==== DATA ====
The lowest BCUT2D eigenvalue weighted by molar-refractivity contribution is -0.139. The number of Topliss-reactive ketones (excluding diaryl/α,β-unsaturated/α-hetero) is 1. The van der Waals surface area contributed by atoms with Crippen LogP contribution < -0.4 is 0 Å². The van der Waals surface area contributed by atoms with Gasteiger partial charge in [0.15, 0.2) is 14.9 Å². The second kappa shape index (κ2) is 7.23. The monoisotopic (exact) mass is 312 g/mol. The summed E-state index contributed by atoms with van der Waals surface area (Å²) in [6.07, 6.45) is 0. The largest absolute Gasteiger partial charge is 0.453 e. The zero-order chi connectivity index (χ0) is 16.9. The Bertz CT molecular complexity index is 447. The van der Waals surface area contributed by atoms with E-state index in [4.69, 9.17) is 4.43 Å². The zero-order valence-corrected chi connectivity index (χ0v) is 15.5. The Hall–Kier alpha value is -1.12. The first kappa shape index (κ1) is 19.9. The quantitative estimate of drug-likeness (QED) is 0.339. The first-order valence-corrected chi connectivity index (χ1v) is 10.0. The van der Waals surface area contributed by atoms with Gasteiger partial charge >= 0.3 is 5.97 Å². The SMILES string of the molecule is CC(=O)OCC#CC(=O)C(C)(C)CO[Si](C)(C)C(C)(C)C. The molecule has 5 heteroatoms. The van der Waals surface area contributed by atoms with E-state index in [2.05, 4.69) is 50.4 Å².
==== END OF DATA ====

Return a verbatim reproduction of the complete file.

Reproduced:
The lowest BCUT2D eigenvalue weighted by molar-refractivity contribution is -0.139. The number of Topliss-reactive ketones (excluding diaryl/α,β-unsaturated/α-hetero) is 1. The van der Waals surface area contributed by atoms with Crippen LogP contribution < -0.4 is 0 Å². The van der Waals surface area contributed by atoms with Gasteiger partial charge in [0.15, 0.2) is 14.9 Å². The second kappa shape index (κ2) is 7.23. The monoisotopic (exact) mass is 312 g/mol. The summed E-state index contributed by atoms with van der Waals surface area (Å²) in [6.07, 6.45) is 0. The largest absolute Gasteiger partial charge is 0.453 e. The zero-order chi connectivity index (χ0) is 16.9. The Bertz CT molecular complexity index is 447. The van der Waals surface area contributed by atoms with E-state index in [4.69, 9.17) is 4.43 Å². The zero-order valence-corrected chi connectivity index (χ0v) is 15.5. The Hall–Kier alpha value is -1.12. The first kappa shape index (κ1) is 19.9. The quantitative estimate of drug-likeness (QED) is 0.339. The first-order valence-corrected chi connectivity index (χ1v) is 10.0. The van der Waals surface area contributed by atoms with Gasteiger partial charge >= 0.3 is 5.97 Å². The SMILES string of the molecule is CC(=O)OCC#CC(=O)C(C)(C)CO[Si](C)(C)C(C)(C)C. The molecule has 5 heteroatoms. The van der Waals surface area contributed by atoms with E-state index in [2.05, 4.69) is 50.4 Å².